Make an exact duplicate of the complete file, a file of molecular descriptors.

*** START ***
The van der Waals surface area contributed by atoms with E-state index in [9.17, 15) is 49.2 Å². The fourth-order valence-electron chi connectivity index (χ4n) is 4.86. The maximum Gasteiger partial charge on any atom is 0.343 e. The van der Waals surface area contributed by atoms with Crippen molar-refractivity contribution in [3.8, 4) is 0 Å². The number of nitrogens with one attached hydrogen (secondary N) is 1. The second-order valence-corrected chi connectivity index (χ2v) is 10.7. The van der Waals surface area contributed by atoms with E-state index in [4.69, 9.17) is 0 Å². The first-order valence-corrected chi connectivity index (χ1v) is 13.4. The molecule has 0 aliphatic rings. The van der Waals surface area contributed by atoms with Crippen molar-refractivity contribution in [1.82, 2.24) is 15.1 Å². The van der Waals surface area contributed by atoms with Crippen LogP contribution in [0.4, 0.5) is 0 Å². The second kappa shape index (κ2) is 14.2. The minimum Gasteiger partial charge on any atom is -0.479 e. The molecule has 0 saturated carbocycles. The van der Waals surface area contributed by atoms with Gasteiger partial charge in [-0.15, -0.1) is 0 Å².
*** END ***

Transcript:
The van der Waals surface area contributed by atoms with E-state index in [9.17, 15) is 49.2 Å². The fourth-order valence-electron chi connectivity index (χ4n) is 4.86. The maximum Gasteiger partial charge on any atom is 0.343 e. The van der Waals surface area contributed by atoms with Crippen molar-refractivity contribution in [3.8, 4) is 0 Å². The number of nitrogens with one attached hydrogen (secondary N) is 1. The second-order valence-corrected chi connectivity index (χ2v) is 10.7. The van der Waals surface area contributed by atoms with E-state index in [4.69, 9.17) is 0 Å². The first-order valence-corrected chi connectivity index (χ1v) is 13.4. The molecule has 0 aliphatic rings. The van der Waals surface area contributed by atoms with Crippen molar-refractivity contribution in [1.82, 2.24) is 15.1 Å². The van der Waals surface area contributed by atoms with Crippen LogP contribution in [0.4, 0.5) is 0 Å². The second kappa shape index (κ2) is 14.2. The minimum Gasteiger partial charge on any atom is -0.479 e. The molecule has 0 saturated carbocycles. The van der Waals surface area contributed by atoms with Gasteiger partial charge in [-0.15, -0.1) is 0 Å².